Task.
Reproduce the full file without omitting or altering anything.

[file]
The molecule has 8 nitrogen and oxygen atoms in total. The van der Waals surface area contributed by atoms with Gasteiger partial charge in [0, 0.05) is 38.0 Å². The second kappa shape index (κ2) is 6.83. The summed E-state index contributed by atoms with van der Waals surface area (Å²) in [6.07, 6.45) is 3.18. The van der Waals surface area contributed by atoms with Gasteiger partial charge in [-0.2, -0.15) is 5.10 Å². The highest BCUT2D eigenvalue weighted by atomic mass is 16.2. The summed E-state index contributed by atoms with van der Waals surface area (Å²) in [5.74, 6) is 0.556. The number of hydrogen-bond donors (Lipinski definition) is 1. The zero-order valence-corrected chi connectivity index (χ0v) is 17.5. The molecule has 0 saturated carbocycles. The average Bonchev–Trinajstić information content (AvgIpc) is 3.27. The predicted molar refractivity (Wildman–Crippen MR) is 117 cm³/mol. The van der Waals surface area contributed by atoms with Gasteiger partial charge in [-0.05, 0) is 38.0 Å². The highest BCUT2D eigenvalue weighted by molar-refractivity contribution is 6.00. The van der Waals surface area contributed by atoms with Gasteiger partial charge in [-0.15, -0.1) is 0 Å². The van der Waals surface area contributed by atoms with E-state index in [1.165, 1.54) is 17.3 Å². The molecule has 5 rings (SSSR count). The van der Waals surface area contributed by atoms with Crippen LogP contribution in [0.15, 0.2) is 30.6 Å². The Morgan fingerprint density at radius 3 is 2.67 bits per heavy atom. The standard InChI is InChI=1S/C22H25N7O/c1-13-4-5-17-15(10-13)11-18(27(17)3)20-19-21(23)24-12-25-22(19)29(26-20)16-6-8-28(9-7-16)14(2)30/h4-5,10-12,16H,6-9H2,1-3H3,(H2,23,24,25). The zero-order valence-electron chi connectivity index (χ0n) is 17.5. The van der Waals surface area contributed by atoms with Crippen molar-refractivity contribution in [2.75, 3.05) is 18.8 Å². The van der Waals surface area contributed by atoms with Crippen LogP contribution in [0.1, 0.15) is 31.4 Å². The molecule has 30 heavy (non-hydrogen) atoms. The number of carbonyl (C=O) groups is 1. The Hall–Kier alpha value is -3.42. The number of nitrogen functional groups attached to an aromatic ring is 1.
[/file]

The molecule has 8 nitrogen and oxygen atoms in total. The van der Waals surface area contributed by atoms with Gasteiger partial charge in [0, 0.05) is 38.0 Å². The second kappa shape index (κ2) is 6.83. The summed E-state index contributed by atoms with van der Waals surface area (Å²) in [6.07, 6.45) is 3.18. The van der Waals surface area contributed by atoms with Gasteiger partial charge in [-0.2, -0.15) is 5.10 Å². The highest BCUT2D eigenvalue weighted by atomic mass is 16.2. The summed E-state index contributed by atoms with van der Waals surface area (Å²) in [5.74, 6) is 0.556. The number of hydrogen-bond donors (Lipinski definition) is 1. The zero-order valence-corrected chi connectivity index (χ0v) is 17.5. The molecule has 0 saturated carbocycles. The average Bonchev–Trinajstić information content (AvgIpc) is 3.27. The predicted molar refractivity (Wildman–Crippen MR) is 117 cm³/mol. The van der Waals surface area contributed by atoms with Gasteiger partial charge in [-0.05, 0) is 38.0 Å². The highest BCUT2D eigenvalue weighted by molar-refractivity contribution is 6.00. The van der Waals surface area contributed by atoms with Gasteiger partial charge in [-0.15, -0.1) is 0 Å². The van der Waals surface area contributed by atoms with E-state index in [1.165, 1.54) is 17.3 Å². The molecule has 5 rings (SSSR count). The van der Waals surface area contributed by atoms with Crippen LogP contribution in [0.15, 0.2) is 30.6 Å². The Morgan fingerprint density at radius 3 is 2.67 bits per heavy atom. The standard InChI is InChI=1S/C22H25N7O/c1-13-4-5-17-15(10-13)11-18(27(17)3)20-19-21(23)24-12-25-22(19)29(26-20)16-6-8-28(9-7-16)14(2)30/h4-5,10-12,16H,6-9H2,1-3H3,(H2,23,24,25). The zero-order valence-electron chi connectivity index (χ0n) is 17.5. The van der Waals surface area contributed by atoms with Crippen molar-refractivity contribution in [2.75, 3.05) is 18.8 Å². The van der Waals surface area contributed by atoms with Crippen LogP contribution in [0.1, 0.15) is 31.4 Å². The molecule has 30 heavy (non-hydrogen) atoms. The number of carbonyl (C=O) groups is 1. The Hall–Kier alpha value is -3.42. The number of nitrogen functional groups attached to an aromatic ring is 1.